Bleiberg Entertainment was unsuccessful in its argument that running a WiFi network without password protection is negligent in tort law. Bleiberg was aiming to force disclosure of ISP subscriber information to launch copyright infringement actions against those connected to the disclosed IP addresses. Not knowing if those subscribers were directly connected with the infringement, Bleiberg attempted to argue they were nonetheless responsible for negligence.
Why a Negligence Claim?
The issue with many internet piracy claims is that it is difficult to prove who actually committed the wrongful act. Pirating activities can usually only be traced back to a unique IP address. That IP address identifies a single modem, which may provide countless users access to the Internet. Without knowing which of those users performed the piracy, rights holders cannot pursue an action. This issue is exasperated when an unsecured wireless network is involved, as any number of uses may connect without the operator’s consent or even their knowledge.
In these cases of unprotected WiFi networks, rights holders are attempting to argue that leaving them unsecured is negligent, and as a result want to hold network operators responsible for pirating activities which occur on their network.
Negligence in a Nutshell
The tort of negligence continues to evolve, but essentially requires proof of four key elements. First, the defendant must have a special relationship to the plaintiff, known as a duty of care. Only when a legal duty exists can a defendant be found to breach it. Second, the defendant must have acted or failed to act in a way that breaches the standard of care he owed to the plaintiff. What standard the legal duty imparts on the defendant is often heavily debated, but some form of a reasonable person is usually considered in its determination. The last two elements are that the defendant’s failure to meet that standard of care caused damage to the plaintiff and there must be measurable damage which was caused by the breach of duty.
All of the unsecured WiFi cases so far have focused on the first two elements, a duty of care between the defendant and the rights holder, and what standard of care the defendant owed if there was such a duty.
The Case For Negligence
One key tenet of negligence law is the compensatory principle that losses incurred should be made up for. When the defendant solely caused the loss, it is clearly just to impart those costs on the defendant. It becomes more difficult when the defendant did not directly cause the loss, but only created a situation which allowed for the potential of a third party to inflict a loss. A real dilemma comes when the third party is unknown, or unable to compensate the victim. Then the court must choose which of two parties will bear the loss; the victim who is completely innocent, or the party who created the situation enabling the third party to subsequently inflict the loss. In these cases, courts have sometimes held the party who created the situation liable for the loss inflicted by the third party. This still requires a special relationship where the defendant had a duty to act without negligence, and that they acted in breach of that duty by creating such a situation for a loss to be imposed by a third party.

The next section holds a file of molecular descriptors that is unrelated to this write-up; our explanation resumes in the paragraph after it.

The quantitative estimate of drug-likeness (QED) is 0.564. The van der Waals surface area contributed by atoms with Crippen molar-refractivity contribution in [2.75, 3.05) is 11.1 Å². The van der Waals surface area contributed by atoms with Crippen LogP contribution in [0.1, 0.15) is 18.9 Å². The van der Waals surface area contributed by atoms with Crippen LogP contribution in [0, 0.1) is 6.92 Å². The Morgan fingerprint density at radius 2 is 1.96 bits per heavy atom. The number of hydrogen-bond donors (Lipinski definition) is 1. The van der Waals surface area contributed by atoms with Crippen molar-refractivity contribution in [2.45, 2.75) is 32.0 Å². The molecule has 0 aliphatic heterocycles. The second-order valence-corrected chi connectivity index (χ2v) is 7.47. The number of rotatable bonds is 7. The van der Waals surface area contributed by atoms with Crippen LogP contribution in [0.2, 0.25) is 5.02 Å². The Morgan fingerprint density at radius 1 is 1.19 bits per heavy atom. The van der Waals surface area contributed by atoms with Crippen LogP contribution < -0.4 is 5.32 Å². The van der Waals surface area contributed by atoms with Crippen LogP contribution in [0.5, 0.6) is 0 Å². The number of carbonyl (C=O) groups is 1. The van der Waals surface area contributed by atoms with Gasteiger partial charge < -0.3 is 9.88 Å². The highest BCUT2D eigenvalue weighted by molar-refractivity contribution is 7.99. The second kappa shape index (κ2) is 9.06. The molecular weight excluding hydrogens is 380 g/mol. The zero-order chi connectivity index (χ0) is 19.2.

To find negligence in the case of an unsecured WiFi network which a third party used to pirate copyright-protected content, there must be a duty that was breached. Plaintiffs in cases involving these situations have argued that since the network operator is creating an opportunity for a loss to be inflicted by a third party, that leaving a WiFi network unsecured is negligence. They suggest that operators of WiFi networks have a duty to content owners to avoid facilitating the infringement of copyright-protected content and as such should ensure that their networks are secured, and thus only accessible by themselves and other authorized parties. They view having an unsecured WiFi network as below the standard of care expected of WiFi network operators.
The Case Against Negligence
Two strong issues have so far hindered these negligence claims, both discussed in New Sensations Inc. v Does 1-426. The first is that every network operator does not have a legal duty to every rights holder. The courts have found this would be a vast expansion of the duty of care. The second is that even if there was a duty of care, leaving a WiFi network unsecured is not negligent. The courts have found many cases where it is reasonable and even encouraged to have an open WiFi network. Considering public areas like airports, coffee shops and schools, along with the practice of most private individuals, the court has not seen it prudent to set the standard of care as requiring WiFi networks be secured.
While the courts have set a clear stance in the cases above, one wonders if negligence might gain traction in other instances of technology usage. Could it be seen as negligent to use weak passwords, or leave login credentials in plain sight? What about failures to use anti-virus software, or the transmission of sensitive data over unencrypted networks? As technology and its use continues to permeate our lives, I think those who suffer losses may increasingly look to negligence law for compensation, and answers to these difficult questions.
Alex Buonassisi is an IPilogue Editor and a JD Candidate at the University of British Columbia.